Ideally, the architect and interior designer work together from a project’s beginning. Klobassa and Wiertzema traveled together to Clear Lake, SD, for the initial meetings for Tech Ord’s new administration building. The earliest discussions of the 10,152-square-foot building’s layout and furniture involved them both, and Wiertzema was able to prepare initial office layouts.
“I love being involved in a project from the very beginning because the design is so much more cohesive in the end, the details are intentional,” she said. “Space planning is really inherent to what we do and how the overall building will function for the clients we work for.”
For TSP’s interior designers, attention to detail means making sure the interior and exterior will be cohesive. It also involves practicality. Red plush-cut carpet can be striking, but it won’t stand up to foot traffic. As interior designers, they seek out a patterned carpeting that contains the desired colors but offers practicality and usability.
“Whatever we bring into a building needs to perform and behave the way that’s necessary,” Mergen said.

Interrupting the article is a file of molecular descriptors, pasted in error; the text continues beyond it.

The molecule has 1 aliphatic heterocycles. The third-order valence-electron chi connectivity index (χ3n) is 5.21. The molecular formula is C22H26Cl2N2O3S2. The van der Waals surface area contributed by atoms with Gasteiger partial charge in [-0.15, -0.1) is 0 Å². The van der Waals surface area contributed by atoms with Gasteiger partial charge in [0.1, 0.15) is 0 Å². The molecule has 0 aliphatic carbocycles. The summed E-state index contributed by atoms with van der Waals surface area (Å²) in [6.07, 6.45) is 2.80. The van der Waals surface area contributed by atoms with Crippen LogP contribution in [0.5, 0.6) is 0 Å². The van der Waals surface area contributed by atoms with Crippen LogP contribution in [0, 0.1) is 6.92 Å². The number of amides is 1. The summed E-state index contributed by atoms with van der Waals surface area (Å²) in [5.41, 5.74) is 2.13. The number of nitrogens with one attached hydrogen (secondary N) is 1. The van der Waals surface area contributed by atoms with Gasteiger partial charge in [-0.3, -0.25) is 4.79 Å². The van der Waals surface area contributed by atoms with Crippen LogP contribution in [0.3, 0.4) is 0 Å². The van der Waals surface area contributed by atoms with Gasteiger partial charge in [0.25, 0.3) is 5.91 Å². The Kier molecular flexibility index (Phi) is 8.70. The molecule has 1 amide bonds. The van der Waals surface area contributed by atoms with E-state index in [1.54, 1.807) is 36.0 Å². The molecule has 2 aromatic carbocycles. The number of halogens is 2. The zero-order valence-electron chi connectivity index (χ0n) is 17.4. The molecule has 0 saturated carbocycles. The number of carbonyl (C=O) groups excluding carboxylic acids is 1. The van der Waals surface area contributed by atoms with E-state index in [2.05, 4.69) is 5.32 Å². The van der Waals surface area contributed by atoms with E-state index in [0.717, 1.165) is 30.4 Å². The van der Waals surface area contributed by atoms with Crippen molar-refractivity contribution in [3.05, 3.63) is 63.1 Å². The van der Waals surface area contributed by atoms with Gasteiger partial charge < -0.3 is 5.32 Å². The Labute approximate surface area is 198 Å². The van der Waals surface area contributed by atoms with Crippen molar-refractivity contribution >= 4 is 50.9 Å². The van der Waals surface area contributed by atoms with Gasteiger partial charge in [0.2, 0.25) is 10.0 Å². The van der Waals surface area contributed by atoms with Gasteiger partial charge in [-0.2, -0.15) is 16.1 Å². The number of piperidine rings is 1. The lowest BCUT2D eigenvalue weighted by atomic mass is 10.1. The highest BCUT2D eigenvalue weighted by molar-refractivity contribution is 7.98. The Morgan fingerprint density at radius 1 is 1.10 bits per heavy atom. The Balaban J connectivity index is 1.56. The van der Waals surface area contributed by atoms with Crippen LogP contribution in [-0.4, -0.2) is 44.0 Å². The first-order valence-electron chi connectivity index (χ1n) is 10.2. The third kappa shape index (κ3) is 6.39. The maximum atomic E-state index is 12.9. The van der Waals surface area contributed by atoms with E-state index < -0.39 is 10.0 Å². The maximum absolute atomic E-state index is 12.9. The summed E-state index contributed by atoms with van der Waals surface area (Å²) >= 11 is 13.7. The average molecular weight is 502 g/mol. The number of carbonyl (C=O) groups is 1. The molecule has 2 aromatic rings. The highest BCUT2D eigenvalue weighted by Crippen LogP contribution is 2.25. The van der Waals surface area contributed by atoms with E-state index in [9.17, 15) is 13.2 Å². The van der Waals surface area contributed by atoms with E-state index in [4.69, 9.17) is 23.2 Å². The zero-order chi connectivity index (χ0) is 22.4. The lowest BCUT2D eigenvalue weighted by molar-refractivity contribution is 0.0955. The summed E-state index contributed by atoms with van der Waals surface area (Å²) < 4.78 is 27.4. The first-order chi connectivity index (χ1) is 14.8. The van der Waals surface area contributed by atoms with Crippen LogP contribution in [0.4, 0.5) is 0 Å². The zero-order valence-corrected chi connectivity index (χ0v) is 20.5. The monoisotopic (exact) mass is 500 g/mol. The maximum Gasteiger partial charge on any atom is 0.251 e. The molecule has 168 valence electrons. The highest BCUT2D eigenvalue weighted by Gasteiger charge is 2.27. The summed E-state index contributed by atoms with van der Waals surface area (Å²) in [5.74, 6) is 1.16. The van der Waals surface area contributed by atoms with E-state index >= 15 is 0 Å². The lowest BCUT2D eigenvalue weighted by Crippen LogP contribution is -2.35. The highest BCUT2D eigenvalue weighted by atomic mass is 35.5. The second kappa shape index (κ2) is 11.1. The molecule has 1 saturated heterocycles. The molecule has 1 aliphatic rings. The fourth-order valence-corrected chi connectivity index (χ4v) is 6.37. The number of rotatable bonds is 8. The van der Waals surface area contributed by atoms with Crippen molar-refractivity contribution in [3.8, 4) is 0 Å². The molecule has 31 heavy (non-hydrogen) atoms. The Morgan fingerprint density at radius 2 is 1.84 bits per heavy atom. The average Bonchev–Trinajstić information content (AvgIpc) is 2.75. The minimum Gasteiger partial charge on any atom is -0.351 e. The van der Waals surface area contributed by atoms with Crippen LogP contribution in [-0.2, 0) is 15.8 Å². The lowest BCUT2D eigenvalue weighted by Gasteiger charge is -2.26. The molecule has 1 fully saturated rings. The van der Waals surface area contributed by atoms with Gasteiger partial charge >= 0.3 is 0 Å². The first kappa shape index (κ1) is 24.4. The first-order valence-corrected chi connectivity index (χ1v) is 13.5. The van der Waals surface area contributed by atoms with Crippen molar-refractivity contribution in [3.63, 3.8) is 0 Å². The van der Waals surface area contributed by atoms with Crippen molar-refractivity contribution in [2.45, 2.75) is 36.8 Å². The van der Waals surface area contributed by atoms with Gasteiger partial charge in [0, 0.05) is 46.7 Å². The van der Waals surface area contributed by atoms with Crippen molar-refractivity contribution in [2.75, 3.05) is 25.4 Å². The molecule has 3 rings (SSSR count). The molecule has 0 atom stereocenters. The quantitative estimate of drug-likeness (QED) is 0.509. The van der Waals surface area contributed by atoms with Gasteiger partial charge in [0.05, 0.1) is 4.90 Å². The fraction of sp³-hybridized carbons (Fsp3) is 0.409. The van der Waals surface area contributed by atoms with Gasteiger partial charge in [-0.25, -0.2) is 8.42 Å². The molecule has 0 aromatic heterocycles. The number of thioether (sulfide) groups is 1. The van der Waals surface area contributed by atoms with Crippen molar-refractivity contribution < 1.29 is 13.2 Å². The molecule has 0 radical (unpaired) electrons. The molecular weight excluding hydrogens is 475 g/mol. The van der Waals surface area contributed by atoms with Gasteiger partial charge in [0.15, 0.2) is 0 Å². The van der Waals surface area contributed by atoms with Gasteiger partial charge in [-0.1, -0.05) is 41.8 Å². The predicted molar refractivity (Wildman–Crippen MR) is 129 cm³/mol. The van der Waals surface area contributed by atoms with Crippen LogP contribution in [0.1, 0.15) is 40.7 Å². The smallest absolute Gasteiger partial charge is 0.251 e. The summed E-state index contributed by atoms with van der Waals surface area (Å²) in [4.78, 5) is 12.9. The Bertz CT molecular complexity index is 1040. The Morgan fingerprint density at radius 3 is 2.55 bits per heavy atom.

Mergen recently attended a seminar on biomimicry and biophilia. Biomimicry learns from strategies found in nature to solve human design challenges, while biophilia emphasizes people’s connection with nature.
“Fifteen minutes in nature lowers your cortisol, so how can we bring natural elements into your space to bring more calm inside,” she said.
Sometimes, the attention to details means using colors and shapes for a symbolic representation. When Klobassa designed the Marshall-Lyon County Children’s Library in Marshall, MN, several years ago, the design team wanted to play off the state’s reputation of having 10,000 lakes. Using carpeting and colors, she created a path to a seating element that looks like a pond where children can play or sit and read. The carpet pattern chosen makes the path obvious to young visitors.
For the recently completed American Indian Student Center at South Dakota State University in Brookings, Wiertzema used two main colors, red and blue, which symbolize fire and water. A lobby fireplace brings the two elements together in a location that serves as a gathering place. Wiertzema used warm and cool elements throughout the building.
“It’s fun for us when we have a client open to taking design out of the box and making things unique,” Klobassa says. “It doesn’t always require a lot of extra cost.”
Paul Boerboom, a mentor and former coworker to Klobassa, would tell her that good design comes from constraints. A project with a smaller budget makes the designer think harder, and from that comes the ability to highlight creative thinking with simple materials.
We’re on the hunt for the door pull designed by TSP, Inc. founder Harold Spitznagel, but we could use your help. If you see it on a building, please let us know. Call 336-1160 or email email@example.com